Behavioural vs Situational Interview Questions

Hiring in the manufacturing industry is often done a little differently to other more ‘corporate’ sectors. For starters, decisions are not always made based solely on what we can see on a resume – reason being, there’s often a lot to be said for the hands-on, more technical skills which a piece of text just can’t do writing, and cultural fit goes a long way in these tight-knit environments.

Which makes your interview process and technique all the more important to get right.

When hiring individuals for your manufacturing business, it’s crucial to identify the behaviours an individual will exhibit as well as finding those key skills and a great cultural fit.

We can do this by utilizing behavioural vs situational interview questions.

The idea behind behavioural interview questioning isn’t to find out what they can and can’t do, but to understand how they go about doing so. It applies to both their actual job responsibilities and how they interact with the team, their day to day communications and approach to problem solving. Behavioural questions are particularly helpful to understand how an individual faces and overcomes challenges in the workplace – which, as we all know, manufacturing can present a multitude of at any given moment.

Behavioural vs situational interview questions: what does a behavioural question sound like?

Examples could include the following:

  • How do you handle conflict in the workplace?
  • How do you work when faced with time pressure or a strict but very tight deadline?
  • How do you adapt and respond when your workload is increased significantly for a short period of time?

You’ll see that these questions are likely going to begin with the word ‘how’ and are often left extremely open-ended. This allows the candidate to interpret them as they like, which can be very telling in itself. Do their answers demonstrate accountability for their own behaviours and actions? Do their answers speak of a positive, logical approach, or an emotional upending? Consider writing a list of the ‘behaviours’ or general ‘feel’ for your business and the working environment as it is, so you can match these attributes to your interviewee’s answers.

As for situational questions – well, these are ultimately going to allow us to visualize a scenario and get a feel for how they’ll respond in kind on a more technical and practical level. Instead of the more abstract behavioural side of things, a situational question throws the candidate a curve ball in that they need to draw upon real-life experience to answer.

Behavioural vs situational interview questions: what does a situational question sound like?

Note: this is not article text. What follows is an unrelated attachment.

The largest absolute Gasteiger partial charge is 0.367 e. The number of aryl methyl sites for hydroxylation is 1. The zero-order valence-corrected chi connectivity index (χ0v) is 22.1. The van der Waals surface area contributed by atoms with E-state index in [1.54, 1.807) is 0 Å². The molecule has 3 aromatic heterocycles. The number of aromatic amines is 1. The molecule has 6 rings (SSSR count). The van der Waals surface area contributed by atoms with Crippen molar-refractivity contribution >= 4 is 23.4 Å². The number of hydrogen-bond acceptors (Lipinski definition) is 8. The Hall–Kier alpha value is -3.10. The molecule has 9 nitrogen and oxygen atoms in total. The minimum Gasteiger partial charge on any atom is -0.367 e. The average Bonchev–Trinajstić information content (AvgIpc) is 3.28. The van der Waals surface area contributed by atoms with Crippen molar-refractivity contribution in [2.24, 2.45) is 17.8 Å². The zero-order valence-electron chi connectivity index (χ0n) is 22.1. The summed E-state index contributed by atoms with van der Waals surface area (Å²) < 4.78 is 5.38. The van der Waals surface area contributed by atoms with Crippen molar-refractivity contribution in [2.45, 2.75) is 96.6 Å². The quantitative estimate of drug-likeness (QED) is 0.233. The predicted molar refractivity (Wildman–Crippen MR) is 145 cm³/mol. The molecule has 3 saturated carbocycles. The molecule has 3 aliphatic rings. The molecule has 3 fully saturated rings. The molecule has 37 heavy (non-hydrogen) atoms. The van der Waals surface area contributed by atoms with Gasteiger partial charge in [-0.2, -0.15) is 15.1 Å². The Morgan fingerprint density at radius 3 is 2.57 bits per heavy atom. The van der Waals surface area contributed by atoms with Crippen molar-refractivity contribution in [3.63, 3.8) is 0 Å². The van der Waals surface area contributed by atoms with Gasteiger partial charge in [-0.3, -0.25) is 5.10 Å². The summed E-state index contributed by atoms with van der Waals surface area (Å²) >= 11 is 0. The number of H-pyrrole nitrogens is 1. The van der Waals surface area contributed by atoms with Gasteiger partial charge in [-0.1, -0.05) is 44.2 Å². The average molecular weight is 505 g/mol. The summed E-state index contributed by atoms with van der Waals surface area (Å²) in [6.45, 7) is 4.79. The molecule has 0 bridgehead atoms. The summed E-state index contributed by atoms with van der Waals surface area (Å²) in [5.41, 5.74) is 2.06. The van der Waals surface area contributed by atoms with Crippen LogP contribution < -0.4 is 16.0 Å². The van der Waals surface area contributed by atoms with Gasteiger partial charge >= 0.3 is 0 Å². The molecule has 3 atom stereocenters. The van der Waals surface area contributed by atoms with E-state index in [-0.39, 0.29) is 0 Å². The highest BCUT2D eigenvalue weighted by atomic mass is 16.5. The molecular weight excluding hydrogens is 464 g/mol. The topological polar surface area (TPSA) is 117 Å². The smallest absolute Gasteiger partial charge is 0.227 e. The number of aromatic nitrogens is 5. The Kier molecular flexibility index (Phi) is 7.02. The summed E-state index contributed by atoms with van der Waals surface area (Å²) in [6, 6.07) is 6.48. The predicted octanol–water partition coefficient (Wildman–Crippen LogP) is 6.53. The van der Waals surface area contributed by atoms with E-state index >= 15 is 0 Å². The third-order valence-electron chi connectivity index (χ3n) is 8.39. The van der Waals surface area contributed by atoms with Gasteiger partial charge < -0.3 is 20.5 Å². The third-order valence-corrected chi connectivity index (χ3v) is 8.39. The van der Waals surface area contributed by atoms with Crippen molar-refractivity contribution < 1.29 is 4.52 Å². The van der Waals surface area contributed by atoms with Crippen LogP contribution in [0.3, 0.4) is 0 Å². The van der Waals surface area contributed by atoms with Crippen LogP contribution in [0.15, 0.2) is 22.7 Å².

Examples of situational questions could include:

  • Describe a situation in which you had to use initiative to solve an urgent problem on the job.
  • Tell me about a time you worked on a team project where your colleagues had differing ideas on how to complete the task. How did you resolve the situation?
  • What has been the most challenging situation you’ve found yourself in throughout your career so far, and what did you learn from it?

All of the above questions can be tweaked to relate directly to your environment and industry – the automotive sector for instance, and common challenges which arise, or food production and the strict safety protocols which are to be adhered to. Situational questions help us envision this individual in our own facility, reacting and responding to the daily issues and happenings which arise – and ultimately whether or not we feel they’ll be able to be successful within.

As a recruitment partner, this is all part of our job. We interview the industry’s top talent on behalf of the clients we work with, so that when you do receive a resume for the position, we’ll have many of the answers ready. Here at NLG, our team is both educated and experienced in probing for the right information – the information that’s going to help you make an informed decision, and save you time doing the qualifying yourself.

To learn more about our in-depth outsourced recruitment process services, or for more interview tips like those outlined in this article, don’t hesitate to get in touch.

Any views or opinions expressed within this blog do not necessarily reflect the official policy of  NLG. Any points made are for general information only, and none should be relied upon as a basis for making any business, legal or other decisions. Neither NLG nor the author can be held responsible for any reliance placed by you on any information or material within this article.

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